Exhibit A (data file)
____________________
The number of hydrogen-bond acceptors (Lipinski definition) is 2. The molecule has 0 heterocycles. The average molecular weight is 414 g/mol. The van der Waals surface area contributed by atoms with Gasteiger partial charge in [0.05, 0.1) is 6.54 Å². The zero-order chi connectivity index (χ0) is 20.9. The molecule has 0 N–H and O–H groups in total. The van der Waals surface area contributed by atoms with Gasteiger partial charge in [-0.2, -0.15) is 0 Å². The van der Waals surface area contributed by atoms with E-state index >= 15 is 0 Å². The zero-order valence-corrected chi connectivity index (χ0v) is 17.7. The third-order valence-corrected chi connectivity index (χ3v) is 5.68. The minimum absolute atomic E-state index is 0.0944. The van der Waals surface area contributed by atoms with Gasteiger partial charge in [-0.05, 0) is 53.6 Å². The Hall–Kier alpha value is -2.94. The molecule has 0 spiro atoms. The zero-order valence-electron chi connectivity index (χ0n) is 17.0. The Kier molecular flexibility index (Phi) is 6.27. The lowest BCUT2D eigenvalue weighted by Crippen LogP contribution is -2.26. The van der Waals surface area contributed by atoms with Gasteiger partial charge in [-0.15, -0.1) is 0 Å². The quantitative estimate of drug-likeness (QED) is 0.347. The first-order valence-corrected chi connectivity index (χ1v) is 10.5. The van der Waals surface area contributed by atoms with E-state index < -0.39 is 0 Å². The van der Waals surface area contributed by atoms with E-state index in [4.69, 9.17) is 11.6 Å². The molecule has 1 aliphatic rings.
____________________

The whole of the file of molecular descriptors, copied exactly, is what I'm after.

The number of hydrogen-bond acceptors (Lipinski definition) is 2. The molecule has 0 heterocycles. The average molecular weight is 414 g/mol. The van der Waals surface area contributed by atoms with Gasteiger partial charge in [0.05, 0.1) is 6.54 Å². The zero-order chi connectivity index (χ0) is 20.9. The molecule has 0 N–H and O–H groups in total. The van der Waals surface area contributed by atoms with Gasteiger partial charge in [-0.2, -0.15) is 0 Å². The van der Waals surface area contributed by atoms with E-state index >= 15 is 0 Å². The zero-order valence-corrected chi connectivity index (χ0v) is 17.7. The third-order valence-corrected chi connectivity index (χ3v) is 5.68. The minimum absolute atomic E-state index is 0.0944. The van der Waals surface area contributed by atoms with Gasteiger partial charge in [-0.05, 0) is 53.6 Å². The Hall–Kier alpha value is -2.94. The molecule has 0 spiro atoms. The zero-order valence-electron chi connectivity index (χ0n) is 17.0. The Kier molecular flexibility index (Phi) is 6.27. The lowest BCUT2D eigenvalue weighted by Crippen LogP contribution is -2.26. The van der Waals surface area contributed by atoms with Gasteiger partial charge in [-0.15, -0.1) is 0 Å². The quantitative estimate of drug-likeness (QED) is 0.347. The first-order valence-corrected chi connectivity index (χ1v) is 10.5. The van der Waals surface area contributed by atoms with E-state index < -0.39 is 0 Å². The van der Waals surface area contributed by atoms with E-state index in [4.69, 9.17) is 11.6 Å². The molecule has 1 aliphatic rings.